The Helicopter Museum
Eastern European Helicopters


 


The East European helicopter industry was dominated by Mikhail Mil who ranks as one of the world’s leading rotorcraft designers. Mil was the head of his own design bureau by 1947 having been head of the Soviet Air Force's 1st Rotorcraft Squadron during World War II. At one time Mil helicopters represented 95% of all helicopters in service in East Europe. Another major design influence in Russia was Nikolai Kamov who was working on helicopter designs as early as 1929. His designs all incorporated a  co-axial contra-rotating rotor system. Examples of both designers’ creations an example of which can be found in the Museum collection.


Mil Mi-1 "Hare", 2007, C/N. 5112007.
The Mi-1 was designed by Mikhail Mil in 1945 to meet a Soviet requirement for a two/three seat helicopter and is powered by one Ivchenko AI-26V 7-cylinder radial piston engine. The Museum example is a Polish built SM-1 variant, completed by PZL-Swidnik, Poland in February 1959 and delivered to the Polish Air Force. Used primarily for pilot training from 1962 until the late 1980s, the aircraft was then grounded and used for ground instruction. The final log book entry is dated 29th November 1990. Purchased by the Museum in 1992 it was delivered by road in 1993. It is restored in Soviet markings as an example of the first Russian production helicopter.


Mil Mi-2, SP-SAY, C/N. 529538125.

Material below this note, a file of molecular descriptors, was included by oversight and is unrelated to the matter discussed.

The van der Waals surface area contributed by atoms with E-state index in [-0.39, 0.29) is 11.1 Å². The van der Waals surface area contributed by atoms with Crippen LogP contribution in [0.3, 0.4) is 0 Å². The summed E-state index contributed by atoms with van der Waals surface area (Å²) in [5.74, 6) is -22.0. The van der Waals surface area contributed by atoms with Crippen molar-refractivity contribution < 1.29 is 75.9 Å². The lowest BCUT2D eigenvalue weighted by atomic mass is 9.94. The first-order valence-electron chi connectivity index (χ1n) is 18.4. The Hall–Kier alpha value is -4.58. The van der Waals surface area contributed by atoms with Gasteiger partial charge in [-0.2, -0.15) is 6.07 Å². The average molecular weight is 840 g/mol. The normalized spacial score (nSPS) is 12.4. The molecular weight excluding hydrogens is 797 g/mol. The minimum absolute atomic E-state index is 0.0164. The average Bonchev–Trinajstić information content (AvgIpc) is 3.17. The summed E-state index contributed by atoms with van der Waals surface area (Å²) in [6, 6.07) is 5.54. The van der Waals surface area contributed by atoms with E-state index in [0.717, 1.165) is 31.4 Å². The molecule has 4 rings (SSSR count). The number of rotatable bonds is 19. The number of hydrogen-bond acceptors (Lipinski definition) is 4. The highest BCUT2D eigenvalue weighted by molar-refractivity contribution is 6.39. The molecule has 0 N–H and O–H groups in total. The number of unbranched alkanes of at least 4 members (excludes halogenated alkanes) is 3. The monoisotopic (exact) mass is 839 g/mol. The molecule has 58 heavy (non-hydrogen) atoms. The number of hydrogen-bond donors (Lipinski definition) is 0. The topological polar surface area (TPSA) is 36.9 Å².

The first of two Russian designed Mi-2s first flew at the Mil test facility in September 1961. Following the completion of development trials the Mi-2 was put into production in Poland at the PZL-Swidnik plant. Over 5200 Mi-2s were built over a 40 year period from 1966, mainly for the former Soviet Union and other former Warsaw Pact nations. The Museum example is a production model built in Swidnik, Poland in 1985 and was operated by ZEUS, a civil helicopter charter company. Used for a wide range of civil and military roles the Mi-2 is powered by two 400shp Isotov GTD-350 turboshaft engines. SP-SAY was purchased in Poland by Helicopter International magazine in 1997 and donated to the Museum, where it  arrived on 24th November 1997.


Mil Mi-4 "Hound", 9147, C/N. 09147.
The Mil Mi-4 assault transport was the product of an October 1951 ultimatum by Stalin for the design and construction of a transport helicopter within 12 months. Powered by one Shvetsov ASh-82V 14-cylinder two row radial piston engine. More than 3000 Mi-4s were built for military service with the Soviet and Warsaw Pact forces and for civil operations with Aeroflot over the following 15 years. The Mi-4 acquired by the Museum was probably built in the fifties and was last in service with the Czechoslovak Air Force. It was purchased by the Museum in 1992 and delivered by road in major sections during the first half of 1993. Reassembly and restoration began in 1995 and was finished in late 1996, but some missing parts are still required, especially in the cockpit area, to complete the restoration.


Mil Mi-8PS,10618.
First flown in the early 1960s as Russia’s first turbine-engined medium transport helicopter and with a large open cabin with rear ramp access, more than 11,000 Mi-8 variants have been built to date. The Museum’s example is a rare Mi-8PS, initially delivered to the Polish Air Force in the 1970s for service in a VIP configuration. Externally identifiable by the square, rather than round, cabin windows the PS variant was built in limited numbers for heads of state and similar high-ranking VIPs but modified for a military Command and Control role and allocated to 37PST assault regiment at Leznica Wielka near Lodz. Retired in 2005 this is the first Russian Mil Mi-8 transport helicopter to go on display in the UK and the 18m (60ft) long aircraft arrived at the Museum by road on 5th February 2010.